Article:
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Shoe designer Rina Shah had all odds stacked against her as polo was a sport dominated by men, many of whom had dedicated their lives to it. It also makes it harder for students who want to teach, be a nurse, or social worker (to pick just three of many professions that pay high social dividends, but not high salaries) to afford a degree. Doesn’t that make Pay It Forward far more attractive than debt financing — and not just for upper middle class, but also middle class, working class, and low-income students? Nor do national numbers tell the complete story about what’s happening in each state, where clearly it’s possible (even if politically difficult) for state policymakers and public higher education administrators to take steps to control costs.
That’s why, at last count, stakeholders in 14 different states are exploring Pay It Forward, from writing legislation to studying how the model might work for them. Their contributions, together with other Pay It Forward participants, are pooled in a trust fund that (once fully funded) enables future students to also attend college without paying upfront tuition fees. It directs the state’s Higher Education Coordination Commission to develop a Pay It Forward pilot project for consideration by the 2015 Legislature, and to develop a plan for a four-year tuition freeze.

But that didna€™t stop Rina from challenging the norm and going after her dream with immense passion.Her unexpected journey into the polo field was, a€?Around four years ago, I went to watch a game of polo and got such a rush while watching it that I decided, why not give it a shot? Pay It Forward has the potential to generate a tremendous amount of educational opportunity and social equity that is lost with today’s debt-financed degrees. Hopefully, future discussions of Pay It Forward can be used as opportunities to create workable policy designs that help resolve our nation’s student debt problem, instead of prolonging it. A point comes in everybodya€™s life, when they feel that they have achieved everything they set out for and they need a new passion that drives them. Those who attend but don’t graduate would contribute a pro-rated percentage of their incomes. For me, it turned out to be polo,a€? she explains.While Rina had always been into sports, she feels that polo was the sport for her as it was more in sync with her profession and personality.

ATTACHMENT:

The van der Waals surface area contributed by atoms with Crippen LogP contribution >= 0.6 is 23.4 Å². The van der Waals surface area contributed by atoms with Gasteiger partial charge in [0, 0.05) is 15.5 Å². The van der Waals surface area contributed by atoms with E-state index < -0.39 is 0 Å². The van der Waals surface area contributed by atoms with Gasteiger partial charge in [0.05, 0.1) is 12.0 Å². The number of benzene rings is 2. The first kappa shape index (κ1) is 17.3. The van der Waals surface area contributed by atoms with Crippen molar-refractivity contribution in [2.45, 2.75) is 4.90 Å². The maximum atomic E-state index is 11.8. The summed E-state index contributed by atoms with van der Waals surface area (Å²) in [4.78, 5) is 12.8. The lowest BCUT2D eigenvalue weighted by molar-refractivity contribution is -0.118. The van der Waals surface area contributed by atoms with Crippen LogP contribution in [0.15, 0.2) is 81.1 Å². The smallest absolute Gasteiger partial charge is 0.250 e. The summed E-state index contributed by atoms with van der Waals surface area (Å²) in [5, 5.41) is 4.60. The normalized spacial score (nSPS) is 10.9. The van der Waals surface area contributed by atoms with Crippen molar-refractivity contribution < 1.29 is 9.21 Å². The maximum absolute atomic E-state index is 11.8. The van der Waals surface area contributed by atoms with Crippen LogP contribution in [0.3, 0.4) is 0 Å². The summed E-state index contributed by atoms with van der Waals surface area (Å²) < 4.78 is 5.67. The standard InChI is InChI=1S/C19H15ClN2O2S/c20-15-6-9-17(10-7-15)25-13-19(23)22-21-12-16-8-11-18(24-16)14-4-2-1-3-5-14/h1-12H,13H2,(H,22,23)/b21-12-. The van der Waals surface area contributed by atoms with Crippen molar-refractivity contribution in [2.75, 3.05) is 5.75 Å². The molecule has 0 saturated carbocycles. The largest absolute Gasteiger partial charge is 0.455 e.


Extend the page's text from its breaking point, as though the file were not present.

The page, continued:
And when I took up horse riding, I, myself, got inspired to start my own line called Rinaldi Polo. So on some level, I think that it was already in me and when I started to go ahead with it, it all fell into place.a€?While she started playing barely two years ago, she is one the few woman polo players in the country.
In her short career, she has already won two beginner polo tournaments and now has formed her own Rinaldi Polo Team that features some of Indiaa€™s leading male players like Arjuna Award-winner Samir Suhag, Gaurav Sehgal, Chirag Parekh and Karan Ahmed, and she, of course, is the only female player in the team.While any sport demands a lot from the players, ita€™s especially tough when you play with, and against the team. And with polo being a sport dominated by army personnel and Rajputs, how hard was it for a fashion designer to learn it at such a late stage in her life? There were times when I asked myself, a€?what am I doing?a€™ But despite a lot of falling, hurting my back and many fractures, I did not give up. I became tough and just wanted some more,a€? shares Rina.While the first few years of training involved just riding the horse, it was only two years ago that she started playing polo. After training in Argentina and UK, Rina played in two amateur tournaments in Jodhpur and won both of them, which gave her the confidence to build her team.She adds, a€?I believe that if you have to do something, do your very best.
I was confident enough to play with the best players in the game and decided to put up the best team for it.a€?So how does she balance being a shoe designer and a polo player? I really dona€™t have a life as I wake up at 5.30 am and go riding (she has two horses), after which I go directly to work.
This is where my equestrian line really helps as I am usually with horses and other polo players during the major part of my day.
So, in a way, polo automatically helps my business and vice-versa.a€?Rina feels that her journey is a testament to the fact that women can achieve so much in a male-dominated sport and there is no age barrier to fulfill dreams.